Outside Collectors Contracted by IRS Accused of Illegal Practices

Late last month, a group of United States Senators submitted a letter to Pioneer Tax Recovery, one of four debt collection organizations contracted by the Internal Revenue Service (IRS), accusing the organization of violating the U.S. tax code.

In the letter, lawmakers objected to Pioneer’s “extraordinarily dangerous” practices that encouraged debtors to use 401(k) funds, credit cards and home loans to pay off overdue taxes – some totaling as much as $50,000.

Lawmakers also cited Pioneer’s employment practices, specifically encouraging employees to suggest that tax debtors liquidate assets or borrow money to cover overdue taxes. In scripts submitted to the IRS for approval, Pioneer employees were directed to provide taxpayers ideas on where and how to borrow.

The letter also accused all four of the collection organizations employed by the IRS of offering debtors installment plans that spanned as much as seven years – two years longer than private collectors are allowed to offer under existing law. Under current U.S. tax code, private collectors may not offer installment agreements for a period longer than five years.

How Long Can the IRS Attempt to Collect Unpaid Taxes?

When you are in debt to the IRS, you are not on the hook forever. There is generally a 10-year statute of limitations on all IRS collections, meaning that the IRS can try to collect any unpaid taxes up to 10 years from the date of assessment. After those 10 years are up, barring some important exceptions, the IRS must cease its collection efforts.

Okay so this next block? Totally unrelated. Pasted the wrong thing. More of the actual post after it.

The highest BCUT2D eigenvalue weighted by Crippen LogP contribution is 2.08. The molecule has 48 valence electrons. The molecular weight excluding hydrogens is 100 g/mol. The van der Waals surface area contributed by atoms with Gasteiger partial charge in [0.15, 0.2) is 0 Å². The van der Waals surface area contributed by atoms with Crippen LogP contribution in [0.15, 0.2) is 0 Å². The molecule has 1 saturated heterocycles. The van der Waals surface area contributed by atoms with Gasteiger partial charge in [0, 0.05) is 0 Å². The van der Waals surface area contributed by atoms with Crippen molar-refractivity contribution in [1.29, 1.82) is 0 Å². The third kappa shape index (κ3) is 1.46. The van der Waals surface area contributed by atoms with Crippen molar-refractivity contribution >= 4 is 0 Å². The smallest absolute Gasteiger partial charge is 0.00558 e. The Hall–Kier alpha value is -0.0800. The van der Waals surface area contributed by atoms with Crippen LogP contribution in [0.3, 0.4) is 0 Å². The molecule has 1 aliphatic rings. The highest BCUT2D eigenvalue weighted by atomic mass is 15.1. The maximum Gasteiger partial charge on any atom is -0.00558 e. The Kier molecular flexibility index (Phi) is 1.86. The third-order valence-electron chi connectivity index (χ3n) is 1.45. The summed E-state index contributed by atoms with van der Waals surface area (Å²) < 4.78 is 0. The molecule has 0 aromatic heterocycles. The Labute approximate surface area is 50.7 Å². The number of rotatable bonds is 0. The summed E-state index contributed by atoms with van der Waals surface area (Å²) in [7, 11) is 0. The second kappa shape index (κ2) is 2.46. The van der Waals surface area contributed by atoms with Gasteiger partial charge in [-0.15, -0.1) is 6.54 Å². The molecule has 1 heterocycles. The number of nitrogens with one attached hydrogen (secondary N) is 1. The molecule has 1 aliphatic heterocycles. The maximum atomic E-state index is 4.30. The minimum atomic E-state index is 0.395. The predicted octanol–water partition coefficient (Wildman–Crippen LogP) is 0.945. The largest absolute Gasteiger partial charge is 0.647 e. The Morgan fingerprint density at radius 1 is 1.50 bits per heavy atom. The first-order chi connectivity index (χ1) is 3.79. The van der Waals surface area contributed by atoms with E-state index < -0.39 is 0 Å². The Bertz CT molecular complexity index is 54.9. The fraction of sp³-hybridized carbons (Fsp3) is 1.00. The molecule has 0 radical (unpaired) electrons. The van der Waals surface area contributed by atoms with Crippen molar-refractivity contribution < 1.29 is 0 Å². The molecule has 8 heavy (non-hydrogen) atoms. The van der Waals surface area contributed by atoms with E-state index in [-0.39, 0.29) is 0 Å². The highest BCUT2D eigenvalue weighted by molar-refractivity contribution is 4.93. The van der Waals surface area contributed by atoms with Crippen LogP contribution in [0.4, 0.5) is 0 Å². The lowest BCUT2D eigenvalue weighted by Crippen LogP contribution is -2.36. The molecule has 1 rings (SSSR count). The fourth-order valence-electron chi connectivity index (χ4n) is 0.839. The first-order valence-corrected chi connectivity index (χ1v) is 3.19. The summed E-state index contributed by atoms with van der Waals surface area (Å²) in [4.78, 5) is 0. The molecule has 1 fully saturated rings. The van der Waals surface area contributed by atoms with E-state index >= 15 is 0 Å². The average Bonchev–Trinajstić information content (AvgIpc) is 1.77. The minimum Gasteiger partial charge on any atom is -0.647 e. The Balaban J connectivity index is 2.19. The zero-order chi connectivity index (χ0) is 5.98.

However, it’s important to note that, as your Collection Statute Expiration Date nears, the IRS and its collectors may be more aggressive in their pursuit to recover as much of your debt as possible.

Can the Limitations Period Be Extended?

In some cases, the 10-year collection period may wind up lasting longer than 10 years because it is possible to suspend it for a period of time. When a statute of limitations is suspended, it does not count towards that 10-year deadline and the IRS is legally barred from making any attempt to collect.

Some taxpayers may also elect to enter into an installment agreement that allows for partial payment of the debt amount owed to the IRS. In order for this to happen an individual generally has to sign a form that waives the 10-year limitations period. However, this extension may last no longer than six years.

Once the limitations period is nearing its end on an extension, the IRS may offer attractive terms in order to persuade you to agree to to another extension of the deadline.

However it’s important not to act on this without first consulting with a qualified attorney, as it may be better to let the IRS recover whatever debt it can before the limit expires.

Attorneys Specializing in IRS Issues

If you have received a notice from the IRS, it is in your best interest to contact an attorney as soon as possible. For those residing in the communities around Dallas and Tyler, Texas, the legal team at Scammahorn Law Firm is available to help with IRS-related legal issues, including the attempted recovery of outstanding tax debt.

Our attorneys can carefully assess your case and help you determine the best course of legal action. To receive more information on our services, or to schedule an initial consultation with our legal team, contact the Scammahorn Law Firm today at (903) 595-1000.